Social safety at work for gays and lesbians
A new scientific report was published yesterday about social safety in the workplace for gay, lesbian, bisexual and transgender people in the Netherlands under the title ‘Gewoon aan de slag’, see also: http://www.scp.nl/Publicaties/Alle_publicaties/Publicaties_2011/Gewoon_aan_de_slag
The report written by professor Saskia Keuzenkamp and Ans Oudejans sketches a work environment where 14% of gay and 5% of lesbian colleagues are confronted with unfavourable reactions to their sexual identity. This might be a lot less than in many other countries, it is way too much for the Netherlands where homosexuality is equal on all legal levels to heterosexuality. Unfavourable reactions for social safety at work are things like nasty jokes, openly disapproval and bothersome curious questions.
Gays and lesbians who are not open at work about their sexual identity give roughly two major explanations for that: half of them consider it as private information, the other half are afraid of possible disagreeable, inconvenient reactions.
What is very good about this report is that we finally have scientific facts about social safety at work for this specific group. A lot can be assumed, it is better to know: that allows targeted measures and I really hope that companies will actively work on that! Social safety, a strong basis for talent management, will not just come by itself, it needs an effort.
What is food for thought is what I said before in a blog: that in our policies in the Netherlands we seem to pay attention to a different ‘group’ every four years. One period it’s women, then it is migrants, then it is age, now it is gays: apparently we are unable to find the right way to inclusiveness and diversity, calling it ‘too complicated’ to include all differences for social safety at work and sticking to group identities rather than individual identities.
The effect is that ‘groups’ interact negatively in the workplace to get the attention that they all want, and that the outcome of measures rarely is inclusiveness for all but attention, financial means and appreciation for one group versus jealousy and frustration with others. Nobody is only gay, only woman, only migrant, only young or old or whatever; the focus on group identity in workplace measures creates stereotypes rather than inclusiveness.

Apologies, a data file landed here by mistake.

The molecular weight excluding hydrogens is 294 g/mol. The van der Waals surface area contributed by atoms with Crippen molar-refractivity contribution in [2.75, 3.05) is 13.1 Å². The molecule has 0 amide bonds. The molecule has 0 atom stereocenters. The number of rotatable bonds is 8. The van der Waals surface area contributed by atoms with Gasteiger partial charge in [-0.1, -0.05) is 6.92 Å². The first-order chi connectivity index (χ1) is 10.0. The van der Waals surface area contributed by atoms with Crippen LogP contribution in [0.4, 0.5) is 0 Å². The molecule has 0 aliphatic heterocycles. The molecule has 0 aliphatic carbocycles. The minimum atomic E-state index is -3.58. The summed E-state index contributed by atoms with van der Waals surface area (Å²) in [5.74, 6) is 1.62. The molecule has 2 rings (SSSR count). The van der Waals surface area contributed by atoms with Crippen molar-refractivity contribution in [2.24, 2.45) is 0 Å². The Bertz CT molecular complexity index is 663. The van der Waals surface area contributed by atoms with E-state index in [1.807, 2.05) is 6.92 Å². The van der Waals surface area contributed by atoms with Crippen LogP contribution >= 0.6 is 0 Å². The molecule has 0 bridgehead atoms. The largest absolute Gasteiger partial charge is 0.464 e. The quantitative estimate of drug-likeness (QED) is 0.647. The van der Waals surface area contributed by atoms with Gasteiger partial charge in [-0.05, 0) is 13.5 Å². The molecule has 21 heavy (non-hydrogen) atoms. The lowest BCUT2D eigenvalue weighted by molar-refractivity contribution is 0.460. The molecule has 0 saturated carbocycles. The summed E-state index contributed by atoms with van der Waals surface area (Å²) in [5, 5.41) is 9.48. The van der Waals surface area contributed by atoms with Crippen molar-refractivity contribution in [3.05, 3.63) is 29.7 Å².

Available in www.diversityshop.eu, toolbox The Pink Champagne Pool for gay-friendly organisational culture at work. With LGBTI-examples and exercises. See also the YouTube about it.
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Company Pride in Amsterdam
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I am not completely sure, but as far as I know, homosexuality is not only legally equal, it is not even mentioned in lawbooks (please correct me if I’m wrong). To me, mentioning something like “this includes homosexuals as well” is only legal equality, not true equality in mind or hart. For instance, there is no such thing as gay-marriage in the Netherlands. There is just marriage and any two people loving eachother can marry.
On the other hand, in a reaction to this report, a well known lesbian comedian mentioned yesterday the responsible MP has recently said: “Maybe it is better for your young homosexuals not to mention their sexual identity, it might cause trouble for them….”
This is the minister who decided not to make informing scholars that homosexuality even exists obligatory, since she “trusts schools to take their responsibility”.
Did I mention the importance of setting a good example before? 😉
The results from the report may be great when compared to other countries (although we are no longer one of the most ‘gay-friendly-countries”), the results are not better than before. They are worse than they have been… And that’s sad!